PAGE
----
Show Your Team the Basics of SST Cards
Published on: March 2, 2021
Since the signing of Local Law 196 in 2017, Site Safety Training Cards have been mandatory for New York City construction workers on major job sites. As of March 1 of this year, the deadline to obtain one will have passed. If your team has not completed the required training outline in our previous blog, they no doubt soon will. But once your team members have their cards, what will they need to know about them?
The Site Safety Training card, or SST card, provides information about the training backgrounds of individual construction workers in New York City. Besides the basics, such as the card holder’s name and photograph, SST cards provide: a scannable QR code for training validation, an ID number, the card issue date, an expiration date, and an ID number for the card provider.
SST cards are valid for five years, at which point they expire. However, they are renewed upon completion of eight hours of DOB-approved Fall Prevention and Supported Scaffold User training, which must be completed within the one year period prior to submitting the renewal application.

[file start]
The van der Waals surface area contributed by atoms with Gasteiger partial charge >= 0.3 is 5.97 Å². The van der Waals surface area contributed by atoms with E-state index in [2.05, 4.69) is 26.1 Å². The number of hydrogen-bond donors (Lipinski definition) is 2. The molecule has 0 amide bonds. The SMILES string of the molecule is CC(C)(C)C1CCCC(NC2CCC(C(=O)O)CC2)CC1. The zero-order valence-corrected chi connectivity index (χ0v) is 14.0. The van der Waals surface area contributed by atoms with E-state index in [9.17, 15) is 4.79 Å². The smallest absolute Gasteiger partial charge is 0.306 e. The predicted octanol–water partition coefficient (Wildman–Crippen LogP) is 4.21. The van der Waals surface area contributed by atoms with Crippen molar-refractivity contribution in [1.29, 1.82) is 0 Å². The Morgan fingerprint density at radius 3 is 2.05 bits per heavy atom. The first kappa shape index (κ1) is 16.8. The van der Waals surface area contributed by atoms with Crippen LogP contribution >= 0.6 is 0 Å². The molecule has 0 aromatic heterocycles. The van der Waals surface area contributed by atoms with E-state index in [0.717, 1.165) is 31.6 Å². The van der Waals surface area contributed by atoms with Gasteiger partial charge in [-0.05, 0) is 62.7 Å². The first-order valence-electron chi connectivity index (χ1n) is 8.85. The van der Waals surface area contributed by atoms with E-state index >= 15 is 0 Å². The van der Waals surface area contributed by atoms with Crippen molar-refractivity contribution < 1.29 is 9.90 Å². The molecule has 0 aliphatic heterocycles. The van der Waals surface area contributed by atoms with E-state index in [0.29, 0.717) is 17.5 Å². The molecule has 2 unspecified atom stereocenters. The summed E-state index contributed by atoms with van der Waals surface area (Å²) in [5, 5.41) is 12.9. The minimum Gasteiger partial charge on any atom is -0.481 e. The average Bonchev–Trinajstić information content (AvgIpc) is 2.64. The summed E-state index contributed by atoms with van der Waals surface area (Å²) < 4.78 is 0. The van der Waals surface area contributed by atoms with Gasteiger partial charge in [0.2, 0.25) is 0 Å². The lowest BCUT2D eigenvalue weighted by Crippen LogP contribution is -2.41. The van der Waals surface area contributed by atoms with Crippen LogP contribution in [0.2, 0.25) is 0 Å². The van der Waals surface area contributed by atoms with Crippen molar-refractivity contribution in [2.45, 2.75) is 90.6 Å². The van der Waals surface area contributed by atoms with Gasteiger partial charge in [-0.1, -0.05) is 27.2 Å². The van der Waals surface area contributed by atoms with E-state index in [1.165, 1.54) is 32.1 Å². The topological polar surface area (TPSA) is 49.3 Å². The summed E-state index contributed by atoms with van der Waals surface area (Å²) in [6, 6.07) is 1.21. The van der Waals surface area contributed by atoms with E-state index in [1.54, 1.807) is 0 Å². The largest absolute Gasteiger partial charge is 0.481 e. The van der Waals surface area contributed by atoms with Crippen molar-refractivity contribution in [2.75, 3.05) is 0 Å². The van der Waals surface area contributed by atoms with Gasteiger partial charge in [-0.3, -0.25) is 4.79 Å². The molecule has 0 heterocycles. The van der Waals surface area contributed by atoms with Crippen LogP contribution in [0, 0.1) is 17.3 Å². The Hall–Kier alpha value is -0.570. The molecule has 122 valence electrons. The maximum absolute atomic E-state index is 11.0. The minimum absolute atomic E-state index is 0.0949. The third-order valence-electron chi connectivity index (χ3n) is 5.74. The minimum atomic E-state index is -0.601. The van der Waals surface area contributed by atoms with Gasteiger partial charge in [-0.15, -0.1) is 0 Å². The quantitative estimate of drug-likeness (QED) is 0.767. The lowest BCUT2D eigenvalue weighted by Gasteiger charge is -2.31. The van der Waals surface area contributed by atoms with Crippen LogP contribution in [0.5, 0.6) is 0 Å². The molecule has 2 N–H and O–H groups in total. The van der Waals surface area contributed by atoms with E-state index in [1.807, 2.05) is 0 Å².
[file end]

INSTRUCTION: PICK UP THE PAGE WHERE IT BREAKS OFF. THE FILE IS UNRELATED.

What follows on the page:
Although SST cards are issued to individual workers, these workers are not issued violations for noncompliance. Rather, the permit holder employing them is fully responsible for ensuring their workers are properly trained and compliant with the local law. If a job site is found to be noncompliant, the violation could carry a civil penalty as high as $5,000 per untrained worker. An employer might be able to mitigate these costs by sponsoring training. The permit holder could also be penalized for failing to maintain a record that demonstrates that all workers are properly trained, up to $2,500.
There are a few individuals who are exempt from obtaining an SST card. They include: delivery persons, flag persons, professional engineers, registered architects, department-licensees and department-registrants. However, anyone who falls under one of those roles but still serves as Site Safety Manager, Site Safety Coordinator, Concrete Safety Manager, or Construction Superintendent, is still required to receive appropriate training.
Forty hours of training now can mean years of safety for our entire industry. Once trained, it is important that all team members carry their cards so that they can verify that they are qualified for the work they are performing. This allows work to continue efficiently and safely.